Director: Professor Xiuzhu Dong
Deputy Directors: Professor Hua Xiang, Professor Ying Huang
Areas of Research
The SKLMR conducts basic and application-oriented researches on microbial resources and their biotechnological exploitation, with emphasis on the following aspects: 1) collection, evaluation and ecological functions of microbial resources; 2) biology and adaptive mechanisms of extremophiles; 3) biosynthesis and metabolic regulation of microbial bioactive substances; 4) microbial biocatalysis and bioconversion.
The SKLMR currently consists of 17 research groups with a total of 74 staff members including 68 researchers, 5 technicians and 1 secretary. Among them, 54 members possess a Ph.D. degree and 40 hold a senior rank. In 2014, the SKLMR had an enrollment of 104 graduate students and 13 postdoctoral fellows.
1. Diversity and ecological functions of important environmental microorganisms We identified and characterized two functional classes of macrolide phosphotransferase in Bacillus cereus group, encoded by intrinsic resistance genes and acquired resistance genes, respectively; and revealed habitat barriers to homologous recombination in the diversification of streptomycetes. We revealed the sulfur-oxidation pathways in acidothermophilic archaeon Metallosphaera cuprina and the strategies for adaptation to NaCl stress in Acidithiobacillus caldus. We also represented a mechanism that bacteria utilize to coordinate swarming motility, biosurfactant synthesis, and biofilm matrix exopolysaccharide production, which is critical for biofilm formation and bacterial survival in the environment.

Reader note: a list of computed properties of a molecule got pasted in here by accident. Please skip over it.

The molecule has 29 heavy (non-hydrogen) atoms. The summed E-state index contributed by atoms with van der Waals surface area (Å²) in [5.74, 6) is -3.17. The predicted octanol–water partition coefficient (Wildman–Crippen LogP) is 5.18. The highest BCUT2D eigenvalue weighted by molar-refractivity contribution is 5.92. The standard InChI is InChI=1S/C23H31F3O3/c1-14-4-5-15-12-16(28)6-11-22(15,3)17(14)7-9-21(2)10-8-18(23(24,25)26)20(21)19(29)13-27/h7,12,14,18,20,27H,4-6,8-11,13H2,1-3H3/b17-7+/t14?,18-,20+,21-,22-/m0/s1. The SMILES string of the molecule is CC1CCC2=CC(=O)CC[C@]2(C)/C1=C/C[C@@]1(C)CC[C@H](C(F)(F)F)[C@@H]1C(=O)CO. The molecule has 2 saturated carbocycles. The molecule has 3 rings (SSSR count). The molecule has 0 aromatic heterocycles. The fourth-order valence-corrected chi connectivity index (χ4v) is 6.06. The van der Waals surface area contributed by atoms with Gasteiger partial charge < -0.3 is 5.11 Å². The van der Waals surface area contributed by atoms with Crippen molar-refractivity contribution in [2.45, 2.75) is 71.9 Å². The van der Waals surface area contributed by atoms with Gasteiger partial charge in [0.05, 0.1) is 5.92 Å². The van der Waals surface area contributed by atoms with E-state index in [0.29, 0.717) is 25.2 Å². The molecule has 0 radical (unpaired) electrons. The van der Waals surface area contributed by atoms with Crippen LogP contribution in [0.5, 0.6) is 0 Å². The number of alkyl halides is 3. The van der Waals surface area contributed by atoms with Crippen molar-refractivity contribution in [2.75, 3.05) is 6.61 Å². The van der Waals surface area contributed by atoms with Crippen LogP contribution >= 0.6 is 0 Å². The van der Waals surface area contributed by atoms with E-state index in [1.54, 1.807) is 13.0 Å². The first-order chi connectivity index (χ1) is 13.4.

2. Genetic and physiological mechanisms of extremophilic archaea We revealed that haloarchaeal CRISPR authenticated protospacer adjacent motif of a target sequence to prime discriminative adaptation, and the molecular mechanism of the haloarchaea phosphoenolpyruvate-dependent phosphotransferase system. We demonstrated the mechanism for stabilizing mRNAs involved in methanol-dependent methanogenesis of cold-adaptive Methanosarcina mazei, and provided transcriptomic and physiological insights into the robustness of UASB granule-prevalent long filamentous cells of Methanosaeta harundinacea. We also studied the protein lysine methylation in Sulfolobus and the structure and function of a novel primase subunit PriX.
3. Microbial bioactive substances and the metabolic regulation We provided new insights into the ways in which γ-butyrolactone/receptor systems modulate antibiotic biosynthesis in Streptomyces, and revealed that GouR, a TetR family transcriptional regulator, coordinated the biosynthesis and export of gougerotin in Streptomyces graminearus. We found that angucycline antibiotic jadomycin B could induce complex survival responses in Streptomyces coelicolor at subinhibitory concentration, and described the mechanism of this intriguing phenomenon. We also revealed the mechanism of bovicin HJ50 interacting with BovK, and the structure and mode of action of bovicin HJ50.
4. Microbial enzymology and biotechnology We optimized the expression system of filamentous fungi Trichoderma reesei, and efficiently expressed a glucose oxidase protein from Aspergillus niger and two α-galactosidase proteins from Penicillium janczewskii and Trichoderma reesei respectively. We characterized alkaline xylanase Xyn11A and obtained its mutants that were more alkaline active and thermostable by directed evolution. We also explored the catalytic potentials of phenylacetone monooxygenase and γ-lactamase.
5. Single molecule and microfluidic research We implemented real-time observation of yeast nucleosome assembly process on single-molecule level. We also developed a simple and reusable microfluidic SlipChip device for studying bacterial chemotaxis, and an integrated microfluidic device utilizing dielectrophoresis and multiplex array PCR for point-of-care detection of pathogens.
website: State Key Laboratory of Microbial Resources (SKLMR)